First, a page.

The Animal Story Book - online children's book

Edited By Andrew Lang And With Numerous Illustrations By H. J. Ford

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STORIES ABOUT ANTS                      83
have fixed the day of their ' flitting,' they begin probably to ensure the consent of the slaves by violently seizing them, and rolling them into a ball, and then grasping them firmly they set off towards the summer quarters at full gallop, if an ant can be said to gallop. The master ant is in a great hurry to get rid of his living burden ; he goes straight ahead in spite of all obstacles, avoiding all in­terruptions and delays, and as soon as he arrives at the summer ant-heap, plunges in, deposits the slave all breathless and terrified from his forced journey, and sets off back for another.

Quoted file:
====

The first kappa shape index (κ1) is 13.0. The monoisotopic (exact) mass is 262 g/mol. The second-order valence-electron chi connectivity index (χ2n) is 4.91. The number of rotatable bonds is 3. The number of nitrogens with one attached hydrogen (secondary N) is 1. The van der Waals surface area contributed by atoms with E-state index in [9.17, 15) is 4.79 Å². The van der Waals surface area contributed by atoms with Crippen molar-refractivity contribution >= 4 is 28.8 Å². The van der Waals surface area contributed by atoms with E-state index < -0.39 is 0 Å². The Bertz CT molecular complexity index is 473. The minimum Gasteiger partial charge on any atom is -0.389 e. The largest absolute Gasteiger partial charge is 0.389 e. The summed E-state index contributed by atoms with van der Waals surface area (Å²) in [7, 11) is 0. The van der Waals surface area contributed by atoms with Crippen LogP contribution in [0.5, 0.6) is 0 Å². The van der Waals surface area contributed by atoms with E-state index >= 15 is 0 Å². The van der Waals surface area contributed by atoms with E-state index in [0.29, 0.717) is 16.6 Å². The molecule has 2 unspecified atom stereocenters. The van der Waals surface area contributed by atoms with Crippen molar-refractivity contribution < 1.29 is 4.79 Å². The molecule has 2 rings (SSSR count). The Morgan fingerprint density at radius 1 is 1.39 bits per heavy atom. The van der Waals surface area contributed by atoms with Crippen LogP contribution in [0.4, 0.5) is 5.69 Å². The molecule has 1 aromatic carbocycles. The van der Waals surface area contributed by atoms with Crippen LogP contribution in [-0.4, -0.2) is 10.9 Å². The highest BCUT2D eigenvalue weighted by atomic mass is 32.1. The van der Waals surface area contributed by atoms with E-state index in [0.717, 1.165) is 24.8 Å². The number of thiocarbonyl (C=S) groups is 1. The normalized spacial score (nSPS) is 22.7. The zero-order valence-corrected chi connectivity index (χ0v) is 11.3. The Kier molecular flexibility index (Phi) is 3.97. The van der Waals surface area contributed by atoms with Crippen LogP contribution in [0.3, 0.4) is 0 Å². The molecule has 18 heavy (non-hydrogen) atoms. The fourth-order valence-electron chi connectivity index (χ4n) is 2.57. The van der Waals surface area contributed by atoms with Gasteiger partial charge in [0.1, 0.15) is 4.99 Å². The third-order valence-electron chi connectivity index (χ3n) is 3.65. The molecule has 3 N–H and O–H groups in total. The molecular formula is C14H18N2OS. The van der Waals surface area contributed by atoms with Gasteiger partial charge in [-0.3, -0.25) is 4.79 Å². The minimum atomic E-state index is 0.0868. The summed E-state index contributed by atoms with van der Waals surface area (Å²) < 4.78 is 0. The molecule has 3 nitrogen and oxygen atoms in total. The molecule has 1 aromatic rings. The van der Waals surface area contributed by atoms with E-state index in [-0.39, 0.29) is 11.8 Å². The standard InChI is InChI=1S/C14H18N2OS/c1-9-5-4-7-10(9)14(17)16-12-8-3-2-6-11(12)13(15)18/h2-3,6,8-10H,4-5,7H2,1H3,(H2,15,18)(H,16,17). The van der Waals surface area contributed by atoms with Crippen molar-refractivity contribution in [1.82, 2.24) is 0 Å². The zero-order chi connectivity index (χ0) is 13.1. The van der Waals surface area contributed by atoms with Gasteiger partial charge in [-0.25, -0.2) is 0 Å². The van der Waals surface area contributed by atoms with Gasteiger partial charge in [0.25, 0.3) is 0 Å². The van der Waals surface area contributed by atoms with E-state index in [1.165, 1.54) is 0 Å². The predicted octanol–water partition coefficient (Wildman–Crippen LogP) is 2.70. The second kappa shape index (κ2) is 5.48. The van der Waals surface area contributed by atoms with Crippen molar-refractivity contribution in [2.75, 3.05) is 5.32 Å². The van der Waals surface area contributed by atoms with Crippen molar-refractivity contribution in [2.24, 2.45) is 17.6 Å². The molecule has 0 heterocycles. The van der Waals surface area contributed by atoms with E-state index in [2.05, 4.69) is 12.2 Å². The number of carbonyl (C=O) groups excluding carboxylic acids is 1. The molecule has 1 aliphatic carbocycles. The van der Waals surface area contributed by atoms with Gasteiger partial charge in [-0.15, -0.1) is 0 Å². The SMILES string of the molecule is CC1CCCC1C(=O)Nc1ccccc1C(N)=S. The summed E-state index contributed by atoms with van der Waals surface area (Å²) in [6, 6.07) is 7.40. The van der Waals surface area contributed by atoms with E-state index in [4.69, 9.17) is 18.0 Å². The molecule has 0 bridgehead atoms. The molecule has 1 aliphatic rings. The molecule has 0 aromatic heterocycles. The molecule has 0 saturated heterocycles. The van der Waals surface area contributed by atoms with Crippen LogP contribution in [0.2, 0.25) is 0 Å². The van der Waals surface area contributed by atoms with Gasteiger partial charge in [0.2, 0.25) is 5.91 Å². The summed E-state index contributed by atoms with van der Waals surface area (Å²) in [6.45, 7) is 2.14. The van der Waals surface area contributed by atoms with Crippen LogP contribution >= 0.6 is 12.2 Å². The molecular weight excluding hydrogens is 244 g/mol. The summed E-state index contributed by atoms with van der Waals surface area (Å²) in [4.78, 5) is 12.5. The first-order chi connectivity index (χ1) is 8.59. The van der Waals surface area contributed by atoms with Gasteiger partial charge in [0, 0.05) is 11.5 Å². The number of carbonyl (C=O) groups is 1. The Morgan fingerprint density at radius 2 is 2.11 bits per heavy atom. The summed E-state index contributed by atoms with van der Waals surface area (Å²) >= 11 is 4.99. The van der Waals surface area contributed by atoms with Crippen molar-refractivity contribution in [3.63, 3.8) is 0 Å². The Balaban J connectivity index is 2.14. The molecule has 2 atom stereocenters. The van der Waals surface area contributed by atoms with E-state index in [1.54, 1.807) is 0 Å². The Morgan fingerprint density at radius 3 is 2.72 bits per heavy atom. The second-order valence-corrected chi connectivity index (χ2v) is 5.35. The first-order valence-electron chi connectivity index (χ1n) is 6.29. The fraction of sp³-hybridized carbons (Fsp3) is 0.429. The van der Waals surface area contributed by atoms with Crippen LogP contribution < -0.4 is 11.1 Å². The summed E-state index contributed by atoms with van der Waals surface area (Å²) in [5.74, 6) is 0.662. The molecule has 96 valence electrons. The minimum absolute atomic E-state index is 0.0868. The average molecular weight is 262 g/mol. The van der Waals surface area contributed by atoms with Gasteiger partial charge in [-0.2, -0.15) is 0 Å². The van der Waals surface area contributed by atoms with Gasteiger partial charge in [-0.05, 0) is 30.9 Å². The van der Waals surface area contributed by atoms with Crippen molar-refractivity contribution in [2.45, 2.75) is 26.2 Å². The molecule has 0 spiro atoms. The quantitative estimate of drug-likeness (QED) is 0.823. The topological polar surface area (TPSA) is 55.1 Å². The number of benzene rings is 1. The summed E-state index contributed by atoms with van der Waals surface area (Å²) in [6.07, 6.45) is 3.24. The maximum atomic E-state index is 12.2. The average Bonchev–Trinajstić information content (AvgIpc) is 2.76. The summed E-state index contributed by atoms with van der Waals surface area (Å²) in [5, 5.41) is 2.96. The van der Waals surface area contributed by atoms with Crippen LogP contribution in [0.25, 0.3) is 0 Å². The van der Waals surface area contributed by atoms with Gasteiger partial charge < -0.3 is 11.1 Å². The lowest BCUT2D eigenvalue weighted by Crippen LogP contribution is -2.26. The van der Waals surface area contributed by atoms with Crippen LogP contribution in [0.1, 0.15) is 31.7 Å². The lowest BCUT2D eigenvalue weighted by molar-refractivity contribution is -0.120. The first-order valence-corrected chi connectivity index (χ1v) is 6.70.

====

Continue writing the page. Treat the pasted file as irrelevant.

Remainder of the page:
Darwin, who closely studied the migrations of the ant, says that they differ in their means of transport: one sort is carried by the slaves; the other, our friend the red ant, scientifically called ' formica sanguinea,' carries his property carefully in his mouth. It seems strange to us that the master should carry the slave, but no stranger than it would appear to the ants if they should begin to study our habits, that some of us should sit in a carriage and be driven by the coachman. The slave, once installed in his summer quarters, seldom appears again before the autumn exodus, unless in the event of some disturbance in the camp, or its invasion by some ants of a hostile tribe, when the slaves take part in the defence and especially watch over the young ones. The slaves seem to be carpenters and miners, and warriors when necessary. They build the dwelling, repair it, of which it has constant need, and defend if in case of attack with dauntless courage. But their principal duties seem to be to take charge of the development of the young, and to feed the masters — no small task, as there seem to be ten masters to one slave, and they seem incapable of eating unless fed. Experiments have been tried of removing the slaves from them, and though sugar and every sort of tempting food is put down beside them, they will starve rather than help themselves. In fact, one wonders what the masters can be left for but to drive the slaves, which
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